PARIS — Emerging designers today see couture in a variety of ways. A few explore the metier in a traditional manner, focusing on real paying customers. Some see it as a means to indulge in fantasy; others as a laboratory of experimentation free from the shackles of reality. And then there are the pragmatists, who find in high fashion an effective platform to make a name or launch a ready-to-wear collection.

E2, the husband-and-wife team of Michele and Olivier Chatenet, are in the last group. Their designs sell well, and their loosely defined notion of couture — reworked vintage pieces — has already won them a wide audience. Last year, they landed the design job at Leonard, a contract that’s just been renewed for another year. In their own refreshing and cool collection, they showed a variety of printed clothes that were recut and detailed with eyelet or chiffon appliques.

At Feraud, designer Yvan Mispelaere is exploring the relationship between form and function. In this, his fourth outing for the house, he played with work clothes, making the ordinary ornate. Heavy industrial fabrics were mixed with delicate silk georgette, while silhouettes were dissected until they were barely recognizable. Mispelaere has a rich imagination, illustrated by his distinctive mixes — the white ostrich leather chaps worn over silk pajama pants, or a parachute cape with harnesses with an embroidered silk tulle vest. There were more approachable pieces, too, such as a beautiful blue gray skirt embroidered with opals.

Dominique Sirop, who began his career by working for Hubert de Givenchy, designs with his client in mind — a woman with an air of refinement who appreciates a beautifully executed dress or suit. In this, his 10th couture collection, the slinky silk georgette cocktail dresses spoke a sophisticated language of seduction.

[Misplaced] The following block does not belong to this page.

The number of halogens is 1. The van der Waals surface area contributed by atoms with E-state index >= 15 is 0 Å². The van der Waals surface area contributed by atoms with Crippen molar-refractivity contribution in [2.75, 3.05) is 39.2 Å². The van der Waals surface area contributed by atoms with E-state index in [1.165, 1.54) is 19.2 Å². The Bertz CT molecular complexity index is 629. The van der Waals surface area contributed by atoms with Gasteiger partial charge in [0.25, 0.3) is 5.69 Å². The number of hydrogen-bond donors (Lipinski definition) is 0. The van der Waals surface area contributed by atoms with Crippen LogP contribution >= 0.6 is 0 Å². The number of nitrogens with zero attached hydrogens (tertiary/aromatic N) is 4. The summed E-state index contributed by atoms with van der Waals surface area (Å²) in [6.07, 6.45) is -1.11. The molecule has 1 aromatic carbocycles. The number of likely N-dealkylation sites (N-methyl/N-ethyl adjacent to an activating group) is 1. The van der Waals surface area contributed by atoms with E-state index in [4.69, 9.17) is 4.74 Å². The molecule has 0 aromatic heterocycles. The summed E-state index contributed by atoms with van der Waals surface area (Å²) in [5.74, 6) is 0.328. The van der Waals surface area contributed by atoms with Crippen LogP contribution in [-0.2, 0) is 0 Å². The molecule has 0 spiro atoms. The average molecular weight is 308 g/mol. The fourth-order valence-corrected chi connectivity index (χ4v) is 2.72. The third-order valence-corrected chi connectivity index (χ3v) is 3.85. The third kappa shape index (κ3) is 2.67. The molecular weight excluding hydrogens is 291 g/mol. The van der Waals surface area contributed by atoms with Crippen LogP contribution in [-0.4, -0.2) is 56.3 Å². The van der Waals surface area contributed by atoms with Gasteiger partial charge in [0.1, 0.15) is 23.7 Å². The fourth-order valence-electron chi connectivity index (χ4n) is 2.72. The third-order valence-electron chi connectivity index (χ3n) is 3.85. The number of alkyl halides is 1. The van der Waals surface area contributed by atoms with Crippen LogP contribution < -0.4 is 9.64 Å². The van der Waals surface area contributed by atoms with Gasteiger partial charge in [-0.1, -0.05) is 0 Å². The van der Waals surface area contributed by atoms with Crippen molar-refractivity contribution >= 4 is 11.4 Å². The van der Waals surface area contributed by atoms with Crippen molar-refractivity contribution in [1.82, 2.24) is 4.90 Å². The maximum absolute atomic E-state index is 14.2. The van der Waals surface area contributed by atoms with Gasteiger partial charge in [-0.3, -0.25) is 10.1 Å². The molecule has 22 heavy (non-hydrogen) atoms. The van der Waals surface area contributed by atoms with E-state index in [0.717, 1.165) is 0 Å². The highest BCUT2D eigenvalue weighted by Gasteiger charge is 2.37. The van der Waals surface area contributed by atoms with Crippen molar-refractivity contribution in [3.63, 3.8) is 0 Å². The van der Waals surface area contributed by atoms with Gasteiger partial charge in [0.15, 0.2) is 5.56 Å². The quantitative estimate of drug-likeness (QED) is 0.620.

Franck Sorbier, too, turns to his customers for inspiration — he even had a couple of them model in his pretty show, held in the salons of Christie’s auction house. Though he broke no new fashion ground this season, Sorbier is an accomplished colorist. For spring, he mixed pinks, blues and greens with confidence. This season he reprised the bustiers he favors, which he pairs with floaty organza skirts. Among the best looks was a black Spanish lace skirt worn with a matching delicate silk crepe blouse.

Adeline Andre must be lauded for consistency — for many seasons, she has done her ethereal dresses with an artsy touch. Even the setting for her shows is always a stark Paris gallery. Her frocks, often in layers of transparent silk organza, are pretty but a bit repetitious.

Ji Haye, in a nod to the World Cup soccer competition to be held in her native Korea, scored a goal with a black-and-white organza gown that looked like a dissected soccer ball. Many of her other outfits were equally charming, among them a bustier decorated with miniature theater masks.

Two young designers, Anne Valerie Hash and Bruno Pieters, each showed for the second time this season. Hash, who is French, transformed trousers into dresses or coats, and the results resembled her debut outing last season. Pieters, who is based in Antwerp, stuck to a single silhouette this season, altered some 20 times, as he did for fall. This time, his knickers, tied with a sash at the knee, were paired with an ornate blouse.

Others, however, went in for more fantasy. Armenian-born twins Vartan and Guevork Tarloyan called their second collection Escape, and many of their clothes — from the opulent Indonesian doll-inspired number to a Tibetan-style pantsuit — would have been perfect for the stage. The Russian duo of Vladimir Seredin and Seguei Vasiliev, who have dressed opera singers in Moscow for the past decade, were also dramatic. From a gown embroidered with crystals to a silk kimono with a sheep fur belt, they showed vivid imaginations. Frederic Molenac, who has used his couture efforts to launch a ready-to-wear collection, continued with his tribal take on urban fashion this season, with inspirations that ranged from Africa to the Far East.

Meanwhile, on Tuesday, Cocqueline Courreges unveiled an installation at her boutique that featured four dresses positioned behind a magnifying curtain. She also presented her research to develop a protein that she hopes will one day supersede more traditional textiles.